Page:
Matthew 10:3 Parallel Verses [⇓ See commentary ⇓]

Matthew 10:3, NIV: Philip and Bartholomew; Thomas and Matthew the tax collector; James son of Alphaeus, and Thaddaeus;

Matthew 10:3, ESV: Philip and Bartholomew; Thomas and Matthew the tax collector; James the son of Alphaeus, and Thaddaeus;

Matthew 10:3, KJV: Philip, and Bartholomew; Thomas, and Matthew the publican; James the son of Alphaeus, and Lebbaeus, whose surname was Thaddaeus;

Matthew 10:3, NASB: Philip and Bartholomew; Thomas and Matthew the tax collector; James the son of Alphaeus, and Thaddaeus;

Matthew 10:3, NLT: Philip, Bartholomew, Thomas, Matthew (the tax collector), James (son of Alphaeus), Thaddaeus,

Matthew 10:3, CSB: Philip and Bartholomew; Thomas and Matthew the tax collector; James the son of Alphaeus, and Thaddaeus;

What does Matthew 10:3 mean? [⇑ See verse text ⇑]

Matthew is listing the Twelve: Jesus' hand-picked group of apostles. The term "apostle" comes from a Greek word meaning someone who is sent out, on behalf of their master, with a certain message or mission. Jesus has given these men His authority to go to the towns and cities of Israel. They are to preach the gospel of the kingdom of heaven while also casting out demons and healing the sick (Matthew 10:1).

Matthew is listing them in pairs of two, perhaps as they were teamed up and sent out by Jesus after His instructions to them were completed. Matthew has already listed the two pairs of brothers: Peter and Andrew, as well as James and John, all fishermen before following Jesus.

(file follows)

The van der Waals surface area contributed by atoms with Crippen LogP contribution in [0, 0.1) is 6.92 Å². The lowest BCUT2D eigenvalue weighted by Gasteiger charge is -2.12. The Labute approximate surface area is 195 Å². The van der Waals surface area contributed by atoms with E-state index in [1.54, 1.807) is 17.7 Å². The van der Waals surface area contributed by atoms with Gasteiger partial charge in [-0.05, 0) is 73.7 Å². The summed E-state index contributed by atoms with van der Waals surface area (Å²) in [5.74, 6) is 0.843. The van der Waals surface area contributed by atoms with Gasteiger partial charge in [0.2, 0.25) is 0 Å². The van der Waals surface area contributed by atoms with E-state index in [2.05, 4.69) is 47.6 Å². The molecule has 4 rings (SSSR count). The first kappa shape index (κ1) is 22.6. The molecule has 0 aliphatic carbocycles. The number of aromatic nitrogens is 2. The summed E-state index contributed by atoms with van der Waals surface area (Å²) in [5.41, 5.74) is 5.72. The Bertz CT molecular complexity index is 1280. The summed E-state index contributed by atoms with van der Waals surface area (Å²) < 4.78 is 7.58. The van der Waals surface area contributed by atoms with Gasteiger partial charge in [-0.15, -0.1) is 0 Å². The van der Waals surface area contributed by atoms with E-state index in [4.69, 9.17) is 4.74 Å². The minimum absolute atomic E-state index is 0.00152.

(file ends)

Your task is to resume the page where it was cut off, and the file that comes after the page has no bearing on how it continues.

Now he lists Philip and Bartholomew. Like Peter and Andrew, Philip was from the town of Bethsaida. Commentators think Bartholomew may also have been known as Nathanael, since Philip is the one who brought Nathanael to meet Jesus and they are listed here together (John 1:44–51). Many people in this era used more than one name.

Matthew next lists himself, along with Thomas. Thomas was also called "Didymus," which means "twin" (John 11:16). He famously became known as "doubting Thomas" because he refused to believe without evidence that Jesus had been resurrected (John 20:24–29). Matthew, in apparent humility, describes himself as the "tax collector" (Matthew 9:9), something Mark and Luke do not mention in their lists.

Little is known about James, the son of Alphaeus. He is only mentioned in the lists of apostles. The James who wrote an epistle included in the New Testament (James 1:1; Galatians 2:9) is a different person. Thaddaeus was likely also known as Judas, the son of James, the name listed in Luke 6:16 and Acts 1:13 instead of Thaddaeus. He is not Judas Iscariot, who will betray Jesus. The betraying Judas is always mentioned last in the lists of the disciples.